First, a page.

There are writing prompts, such as The Old Bookstore, Caught in the Act, and Lonely Road, that offer vignettes around which you can tailor a short story or even a novel. But wouldn’t that be stealing, you might ask? Not really. If you study the world’s great literature closely, you’ll find that there are story structures that authors use again and again. And as William Faulkner once said, If a writer has to rob his mother, he will not hesitate; the ‘Ode on a Graecian Urn’ is worth any number of old ladies. Think of it this way: by the time you’ve added about sixty thousand of your own words to whatever story idea you’ve stolen, you will have more than made it your own. That’s what storytellers do. As I am always reminding my students and clients, There’s nothing new under the sun — except you. And your unique voice will allow others to hear for the first time what others may have said a million times before.

Your Writing Companion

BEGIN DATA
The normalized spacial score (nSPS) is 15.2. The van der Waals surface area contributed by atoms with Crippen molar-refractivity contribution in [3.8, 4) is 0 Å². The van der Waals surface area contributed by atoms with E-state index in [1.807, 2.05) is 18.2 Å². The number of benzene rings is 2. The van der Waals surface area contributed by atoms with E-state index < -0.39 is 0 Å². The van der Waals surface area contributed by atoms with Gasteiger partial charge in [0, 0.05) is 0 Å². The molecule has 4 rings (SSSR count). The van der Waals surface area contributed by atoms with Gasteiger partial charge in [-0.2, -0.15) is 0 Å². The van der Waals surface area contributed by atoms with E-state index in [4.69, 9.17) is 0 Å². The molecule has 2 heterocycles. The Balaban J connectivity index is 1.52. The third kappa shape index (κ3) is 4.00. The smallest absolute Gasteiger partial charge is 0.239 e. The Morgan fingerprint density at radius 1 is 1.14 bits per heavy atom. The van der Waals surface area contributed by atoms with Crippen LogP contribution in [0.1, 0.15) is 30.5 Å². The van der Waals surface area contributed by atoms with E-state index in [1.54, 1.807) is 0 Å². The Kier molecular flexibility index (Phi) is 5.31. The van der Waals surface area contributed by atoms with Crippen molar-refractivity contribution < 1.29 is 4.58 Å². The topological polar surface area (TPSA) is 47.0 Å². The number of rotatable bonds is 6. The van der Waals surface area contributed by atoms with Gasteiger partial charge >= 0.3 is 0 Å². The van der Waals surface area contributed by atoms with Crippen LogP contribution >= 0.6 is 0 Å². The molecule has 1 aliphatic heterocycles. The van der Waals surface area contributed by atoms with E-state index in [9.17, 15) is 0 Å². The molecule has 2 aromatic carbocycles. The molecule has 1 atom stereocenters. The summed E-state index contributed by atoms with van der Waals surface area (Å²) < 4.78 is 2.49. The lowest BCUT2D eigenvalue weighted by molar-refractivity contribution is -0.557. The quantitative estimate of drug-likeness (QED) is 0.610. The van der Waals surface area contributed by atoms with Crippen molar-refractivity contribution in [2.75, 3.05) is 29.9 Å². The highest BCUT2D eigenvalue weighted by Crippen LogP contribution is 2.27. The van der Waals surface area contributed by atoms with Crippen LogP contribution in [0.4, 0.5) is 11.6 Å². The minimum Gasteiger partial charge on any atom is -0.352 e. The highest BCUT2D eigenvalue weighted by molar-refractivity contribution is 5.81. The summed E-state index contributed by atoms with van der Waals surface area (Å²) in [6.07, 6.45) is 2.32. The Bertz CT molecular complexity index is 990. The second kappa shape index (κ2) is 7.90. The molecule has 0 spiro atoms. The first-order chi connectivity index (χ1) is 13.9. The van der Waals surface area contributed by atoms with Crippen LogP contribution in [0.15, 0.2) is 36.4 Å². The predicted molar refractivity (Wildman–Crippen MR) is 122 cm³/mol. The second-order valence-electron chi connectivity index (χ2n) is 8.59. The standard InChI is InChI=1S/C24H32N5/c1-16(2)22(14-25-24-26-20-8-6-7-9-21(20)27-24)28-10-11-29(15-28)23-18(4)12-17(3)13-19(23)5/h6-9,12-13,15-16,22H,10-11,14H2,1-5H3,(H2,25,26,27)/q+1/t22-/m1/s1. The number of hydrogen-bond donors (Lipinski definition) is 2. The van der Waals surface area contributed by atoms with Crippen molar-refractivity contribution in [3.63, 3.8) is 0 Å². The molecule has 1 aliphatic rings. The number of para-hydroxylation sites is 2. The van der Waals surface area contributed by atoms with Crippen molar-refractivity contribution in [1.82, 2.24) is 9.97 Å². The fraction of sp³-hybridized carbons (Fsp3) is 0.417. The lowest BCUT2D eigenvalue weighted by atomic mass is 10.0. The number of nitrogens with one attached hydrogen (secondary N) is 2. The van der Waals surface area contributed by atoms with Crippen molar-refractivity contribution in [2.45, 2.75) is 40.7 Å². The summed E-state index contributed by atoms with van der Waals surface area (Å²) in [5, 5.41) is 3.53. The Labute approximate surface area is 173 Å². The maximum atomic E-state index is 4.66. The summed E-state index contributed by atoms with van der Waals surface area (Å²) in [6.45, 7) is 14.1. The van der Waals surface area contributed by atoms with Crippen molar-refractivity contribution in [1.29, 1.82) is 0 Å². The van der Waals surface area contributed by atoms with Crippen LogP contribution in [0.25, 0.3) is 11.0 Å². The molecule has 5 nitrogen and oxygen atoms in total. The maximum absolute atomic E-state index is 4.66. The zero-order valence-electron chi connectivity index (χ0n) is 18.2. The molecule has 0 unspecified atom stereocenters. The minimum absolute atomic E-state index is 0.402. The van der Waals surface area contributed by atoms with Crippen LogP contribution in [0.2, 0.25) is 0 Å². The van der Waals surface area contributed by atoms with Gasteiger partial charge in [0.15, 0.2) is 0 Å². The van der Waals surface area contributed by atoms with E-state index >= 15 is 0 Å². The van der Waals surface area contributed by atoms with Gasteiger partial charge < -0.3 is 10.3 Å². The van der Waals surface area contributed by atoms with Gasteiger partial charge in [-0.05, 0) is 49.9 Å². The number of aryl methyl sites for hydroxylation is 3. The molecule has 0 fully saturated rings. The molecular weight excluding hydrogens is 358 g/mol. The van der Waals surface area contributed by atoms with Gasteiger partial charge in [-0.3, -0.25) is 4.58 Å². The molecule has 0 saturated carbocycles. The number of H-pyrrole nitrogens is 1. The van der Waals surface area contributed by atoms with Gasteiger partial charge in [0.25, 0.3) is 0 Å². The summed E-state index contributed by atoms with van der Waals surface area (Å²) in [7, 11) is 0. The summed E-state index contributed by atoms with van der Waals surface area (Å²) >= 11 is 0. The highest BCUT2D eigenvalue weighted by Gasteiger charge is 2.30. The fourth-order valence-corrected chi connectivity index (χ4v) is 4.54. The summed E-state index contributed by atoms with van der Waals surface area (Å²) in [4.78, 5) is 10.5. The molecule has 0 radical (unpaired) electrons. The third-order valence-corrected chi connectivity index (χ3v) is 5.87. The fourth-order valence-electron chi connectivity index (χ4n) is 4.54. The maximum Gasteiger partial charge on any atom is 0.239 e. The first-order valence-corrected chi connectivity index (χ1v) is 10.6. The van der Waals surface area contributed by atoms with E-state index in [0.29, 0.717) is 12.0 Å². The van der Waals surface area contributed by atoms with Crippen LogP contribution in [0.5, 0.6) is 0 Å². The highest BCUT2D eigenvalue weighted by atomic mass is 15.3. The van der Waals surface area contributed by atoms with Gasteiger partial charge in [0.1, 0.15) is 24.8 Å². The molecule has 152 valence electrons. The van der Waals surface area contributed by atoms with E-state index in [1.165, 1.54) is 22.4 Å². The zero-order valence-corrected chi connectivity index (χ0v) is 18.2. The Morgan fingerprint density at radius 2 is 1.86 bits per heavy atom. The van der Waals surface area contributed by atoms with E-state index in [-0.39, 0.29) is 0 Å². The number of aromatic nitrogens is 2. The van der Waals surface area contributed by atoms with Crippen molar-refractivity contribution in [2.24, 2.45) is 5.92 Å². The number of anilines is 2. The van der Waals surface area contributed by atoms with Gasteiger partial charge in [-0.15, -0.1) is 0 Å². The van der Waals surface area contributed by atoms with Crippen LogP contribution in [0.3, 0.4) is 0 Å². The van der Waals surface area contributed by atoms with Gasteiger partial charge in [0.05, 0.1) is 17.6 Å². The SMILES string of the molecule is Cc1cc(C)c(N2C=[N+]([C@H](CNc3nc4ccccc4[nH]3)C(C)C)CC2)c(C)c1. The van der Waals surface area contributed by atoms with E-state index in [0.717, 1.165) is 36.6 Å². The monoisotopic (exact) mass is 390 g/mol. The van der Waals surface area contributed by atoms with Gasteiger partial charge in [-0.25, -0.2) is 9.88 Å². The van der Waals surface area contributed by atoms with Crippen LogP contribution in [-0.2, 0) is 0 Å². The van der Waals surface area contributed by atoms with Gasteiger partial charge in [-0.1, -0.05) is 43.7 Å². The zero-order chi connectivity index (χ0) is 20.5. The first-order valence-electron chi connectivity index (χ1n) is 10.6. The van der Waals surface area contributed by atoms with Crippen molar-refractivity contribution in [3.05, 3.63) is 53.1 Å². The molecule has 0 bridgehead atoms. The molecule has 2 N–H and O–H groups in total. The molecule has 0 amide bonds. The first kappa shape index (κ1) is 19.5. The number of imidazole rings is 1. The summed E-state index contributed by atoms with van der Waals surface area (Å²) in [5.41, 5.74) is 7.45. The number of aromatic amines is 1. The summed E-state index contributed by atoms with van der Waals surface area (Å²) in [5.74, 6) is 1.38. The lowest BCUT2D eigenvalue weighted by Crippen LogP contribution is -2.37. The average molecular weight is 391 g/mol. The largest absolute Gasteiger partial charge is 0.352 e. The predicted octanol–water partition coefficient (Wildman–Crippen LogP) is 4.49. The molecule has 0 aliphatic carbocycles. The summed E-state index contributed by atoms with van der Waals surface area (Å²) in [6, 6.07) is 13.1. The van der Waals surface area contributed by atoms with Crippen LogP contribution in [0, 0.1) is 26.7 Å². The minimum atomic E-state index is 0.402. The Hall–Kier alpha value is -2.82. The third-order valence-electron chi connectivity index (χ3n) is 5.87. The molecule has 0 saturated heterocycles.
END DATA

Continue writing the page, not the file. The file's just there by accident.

There’s a genre of books called companions, with titles such as The New Nursing Mother’s Companion, or The Poet’s Companion: A Guide to the Pleasures of Writing Poetry (an actual book), or A Traveler’s Companion to Overnight Accommodations in Dublin, or The Beginning Chess Player’s Companion, or A Stargazer’s Companion, or The Ardent Moviegoer’s Companion. Write Starts is intended to have that sort of feeling about it; it’s a companion for creative writers with limited time and unlimited enthusiasm for their favorite occupation. My view of companion books is that they should encourage interaction with their readers. That’s the kind of book this one is. As such you should feel free to dog-ear pages and underline passages that have had special meaning for you, and certainly feel free to write in the margins. I’ve asked that my publisher provide a little extra white space — called Field Notes — at the end of the book for that purpose. In polite company, I know, writing in books is frowned upon, even considered vandalism. For others, it’s a form of veneration, with each reader’s marginal scrawlings becoming part of an ongoing conversation with the author. I’m obviously an advocate and member of this second camp.